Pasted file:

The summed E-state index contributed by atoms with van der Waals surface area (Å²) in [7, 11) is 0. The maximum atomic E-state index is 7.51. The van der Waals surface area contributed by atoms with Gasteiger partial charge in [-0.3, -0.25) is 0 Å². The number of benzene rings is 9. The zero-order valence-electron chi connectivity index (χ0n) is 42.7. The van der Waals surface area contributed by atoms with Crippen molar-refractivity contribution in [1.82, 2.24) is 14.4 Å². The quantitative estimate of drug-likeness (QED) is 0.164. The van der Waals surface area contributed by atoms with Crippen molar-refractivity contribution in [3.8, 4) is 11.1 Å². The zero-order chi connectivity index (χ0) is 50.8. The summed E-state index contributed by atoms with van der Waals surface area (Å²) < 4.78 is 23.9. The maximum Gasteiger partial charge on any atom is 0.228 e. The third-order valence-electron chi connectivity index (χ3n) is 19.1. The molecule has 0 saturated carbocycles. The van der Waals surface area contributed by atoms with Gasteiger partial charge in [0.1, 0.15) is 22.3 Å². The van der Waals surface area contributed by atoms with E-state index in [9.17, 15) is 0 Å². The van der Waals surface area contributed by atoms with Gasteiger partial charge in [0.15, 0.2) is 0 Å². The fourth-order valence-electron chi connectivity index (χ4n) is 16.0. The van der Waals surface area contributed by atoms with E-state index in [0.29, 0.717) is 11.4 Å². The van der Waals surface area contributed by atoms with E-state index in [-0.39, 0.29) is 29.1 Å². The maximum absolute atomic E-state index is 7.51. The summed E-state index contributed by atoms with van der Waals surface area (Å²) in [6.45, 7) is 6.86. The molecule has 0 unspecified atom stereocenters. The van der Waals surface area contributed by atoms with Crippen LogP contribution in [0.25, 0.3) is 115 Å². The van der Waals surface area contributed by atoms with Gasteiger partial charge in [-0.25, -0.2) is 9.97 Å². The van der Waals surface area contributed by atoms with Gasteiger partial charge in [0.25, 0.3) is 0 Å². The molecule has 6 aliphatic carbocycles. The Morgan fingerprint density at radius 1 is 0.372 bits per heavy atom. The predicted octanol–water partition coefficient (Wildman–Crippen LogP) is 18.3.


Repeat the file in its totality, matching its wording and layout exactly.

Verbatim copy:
The summed E-state index contributed by atoms with van der Waals surface area (Å²) in [7, 11) is 0. The maximum atomic E-state index is 7.51. The van der Waals surface area contributed by atoms with Gasteiger partial charge in [-0.3, -0.25) is 0 Å². The number of benzene rings is 9. The zero-order valence-electron chi connectivity index (χ0n) is 42.7. The van der Waals surface area contributed by atoms with Crippen molar-refractivity contribution in [1.82, 2.24) is 14.4 Å². The quantitative estimate of drug-likeness (QED) is 0.164. The van der Waals surface area contributed by atoms with Crippen molar-refractivity contribution in [3.8, 4) is 11.1 Å². The zero-order chi connectivity index (χ0) is 50.8. The summed E-state index contributed by atoms with van der Waals surface area (Å²) < 4.78 is 23.9. The maximum Gasteiger partial charge on any atom is 0.228 e. The third-order valence-electron chi connectivity index (χ3n) is 19.1. The molecule has 0 saturated carbocycles. The van der Waals surface area contributed by atoms with Gasteiger partial charge in [0.1, 0.15) is 22.3 Å². The van der Waals surface area contributed by atoms with E-state index in [9.17, 15) is 0 Å². The van der Waals surface area contributed by atoms with Gasteiger partial charge in [0.15, 0.2) is 0 Å². The fourth-order valence-electron chi connectivity index (χ4n) is 16.0. The van der Waals surface area contributed by atoms with E-state index in [0.29, 0.717) is 11.4 Å². The van der Waals surface area contributed by atoms with E-state index in [-0.39, 0.29) is 29.1 Å². The maximum absolute atomic E-state index is 7.51. The summed E-state index contributed by atoms with van der Waals surface area (Å²) in [6.45, 7) is 6.86. The molecule has 0 unspecified atom stereocenters. The van der Waals surface area contributed by atoms with Crippen LogP contribution in [0.25, 0.3) is 115 Å². The van der Waals surface area contributed by atoms with Gasteiger partial charge in [-0.25, -0.2) is 9.97 Å². The van der Waals surface area contributed by atoms with Gasteiger partial charge in [0.25, 0.3) is 0 Å². The molecule has 6 aliphatic carbocycles. The Morgan fingerprint density at radius 1 is 0.372 bits per heavy atom. The predicted octanol–water partition coefficient (Wildman–Crippen LogP) is 18.3.